Margaret Goodin Fritsch was the first woman to graduate from the University of Oregon’s School of Architecture, receiving her degree in 1923. Three years later, she was the first woman to be licensed as an architect in the State of Oregon. She continued in the field of architecture, eventually opening her own practice and later serving as a city planner in Alaska.
Mary Margaret Goodin was born in Salem on November 3, 1899. Her parents, Richard Bennet Goodin and Ella Emily Buck, traveled to Oregon from Ohio in an ox-drawn cart. Goodin’s mother had previously made the trek to Oregon with her first husband, returning to Ohio upon his death and then marrying Richard Goodin.
Goodin’s father believed women should be employed as nurses or teachers, so she enrolled in the University of Oregon as a pre-med student. After befriending several students in the School of Architecture, she expressed a desire to switch her major. Dean Ellis Lawrence encouraged her to pursue architecture. Though other women had attended the School of Architecture, Goodin was the first to graduate.
Although it was initially challenging to find work as a female architect, Goodin soon landed a position as draftswoman for the Portland firm Houghtaling and Dougan. She then worked as a draftswoman for Van Etten & Co. before establishing herself at the firm of Morris Whitehouse.
In 1926, Goodin became the secretary of the Oregon State Board of Architect Examiners, a position she held until 1956. In September 1928, she married architect Frederick Armbrust Fritsch. The two met when Fritsch taught a class at the University of Oregon. In 1929, the couple moved to Philadelphia and collaborated on their only joint project, the Tri-Delt Sorority House at the University of Pennsylvania. Fred Fritsch was quite ill at the time, and it would be his last project. The Fritschs returned to Portland in 1930.
Margaret Fritsch opened her own practice in 1933, which she maintained until 1940. Fred Fritsch died in October 1934, taking his own life after a long battle with illness. The following year, Margaret Fritsch was elected an associate member of the American Institute of Architects, one of six women affiliated with the organization at the time and the first woman elected in the West. She continued her own practice, working primarily on residential properties. She later commented that she felt little discrimination as a female architect in Oregon and thought that at times her gender aided in her success, as a woman would best understand the design of a home.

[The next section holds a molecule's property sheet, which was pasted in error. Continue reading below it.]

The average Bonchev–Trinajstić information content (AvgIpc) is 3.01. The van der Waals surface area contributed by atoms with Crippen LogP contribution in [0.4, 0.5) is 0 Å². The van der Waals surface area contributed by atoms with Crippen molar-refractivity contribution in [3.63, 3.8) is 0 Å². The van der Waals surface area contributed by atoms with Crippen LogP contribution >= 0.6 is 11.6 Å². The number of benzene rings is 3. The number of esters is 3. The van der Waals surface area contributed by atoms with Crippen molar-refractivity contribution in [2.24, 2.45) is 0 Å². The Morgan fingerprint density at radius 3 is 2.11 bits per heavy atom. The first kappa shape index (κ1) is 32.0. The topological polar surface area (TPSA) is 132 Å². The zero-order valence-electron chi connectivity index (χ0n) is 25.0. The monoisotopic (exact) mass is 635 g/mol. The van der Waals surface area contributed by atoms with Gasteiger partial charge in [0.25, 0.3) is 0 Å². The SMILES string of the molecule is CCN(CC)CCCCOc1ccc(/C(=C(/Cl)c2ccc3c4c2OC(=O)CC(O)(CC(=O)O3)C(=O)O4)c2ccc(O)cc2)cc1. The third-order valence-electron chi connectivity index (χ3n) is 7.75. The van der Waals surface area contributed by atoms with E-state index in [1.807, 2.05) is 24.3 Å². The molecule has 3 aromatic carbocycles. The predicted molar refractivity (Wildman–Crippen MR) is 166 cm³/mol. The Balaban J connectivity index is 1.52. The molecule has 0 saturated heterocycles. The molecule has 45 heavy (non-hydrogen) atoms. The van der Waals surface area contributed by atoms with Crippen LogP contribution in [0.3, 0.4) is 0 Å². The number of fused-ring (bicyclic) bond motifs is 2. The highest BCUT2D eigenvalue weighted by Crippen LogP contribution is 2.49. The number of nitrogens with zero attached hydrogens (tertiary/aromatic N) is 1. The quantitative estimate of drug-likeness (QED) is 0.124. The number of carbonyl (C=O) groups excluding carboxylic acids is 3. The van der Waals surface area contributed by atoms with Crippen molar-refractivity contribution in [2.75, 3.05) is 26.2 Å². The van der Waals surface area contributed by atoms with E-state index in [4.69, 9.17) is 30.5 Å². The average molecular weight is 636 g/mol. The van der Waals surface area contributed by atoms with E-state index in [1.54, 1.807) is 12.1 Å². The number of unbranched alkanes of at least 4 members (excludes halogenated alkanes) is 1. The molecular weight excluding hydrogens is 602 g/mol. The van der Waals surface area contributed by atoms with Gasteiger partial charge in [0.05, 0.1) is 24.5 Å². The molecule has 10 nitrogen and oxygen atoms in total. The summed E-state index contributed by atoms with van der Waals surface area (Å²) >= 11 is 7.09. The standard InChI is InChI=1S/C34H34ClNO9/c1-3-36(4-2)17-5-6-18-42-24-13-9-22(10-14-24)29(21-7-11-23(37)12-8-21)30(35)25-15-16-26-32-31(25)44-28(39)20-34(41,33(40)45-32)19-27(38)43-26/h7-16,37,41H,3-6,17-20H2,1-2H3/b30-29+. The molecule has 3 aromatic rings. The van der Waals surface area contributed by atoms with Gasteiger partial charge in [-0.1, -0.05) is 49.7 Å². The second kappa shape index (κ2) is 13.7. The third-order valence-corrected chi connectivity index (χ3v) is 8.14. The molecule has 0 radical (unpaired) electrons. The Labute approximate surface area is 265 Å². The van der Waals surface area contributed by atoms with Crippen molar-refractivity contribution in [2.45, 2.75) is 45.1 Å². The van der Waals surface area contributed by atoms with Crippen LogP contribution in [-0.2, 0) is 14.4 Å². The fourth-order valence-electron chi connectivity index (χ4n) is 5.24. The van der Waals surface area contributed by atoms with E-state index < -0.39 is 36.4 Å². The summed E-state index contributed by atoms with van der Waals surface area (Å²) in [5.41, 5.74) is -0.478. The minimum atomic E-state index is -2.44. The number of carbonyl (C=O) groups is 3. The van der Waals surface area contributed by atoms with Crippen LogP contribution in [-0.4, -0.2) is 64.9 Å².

Fritsch followed no particular architectural style or school, but rather developed her plans by getting to know her clients, the building site, and how they wanted to live. She later commented that she did not produce the greatest architecture, but her clients were always satisfied. She designed primarily residential buildings and some sorority houses, including the Tri-Delta addition at the University of Oregon.
World War II altered Fritsch’s career. The field of architecture languished, and she went to work for the Portland Housing Authority, the largest housing authority in the nation. She did not regret giving up her architectural career, and believed that after the war the focus in architecture shifted from good design and craftsmanship to the use of mass-produced stock materials. For her, the fun and creativity she attributed to the field was gone.
Fritsch shifted her career path once again in 1957 when she became involved in city planning in Alaska. She served as city planner for Juneau and Douglas until 1959, before moving permanently to Alaska in 1963 as the planning director of a newly formed Greater Juneau Borough.
Fritsch retired in 1969 but continued to work on special projects for the borough. She died of pneumonia on June 27, 1993, in Juneau.
Murray, Leslie. “Margaret Fritsch: Juneau's first planner had design for the future.” Juneau Empire, Sept. 25, 1985.
Ritz, Richard. “Fritsch, Mary Margaret Goodin.” Architects of Oregon: A Biographic Dictionary of Architects Deceased – 19th and 20th Centuries. Portland, Ore.: Lair Hill Publishing, 2002.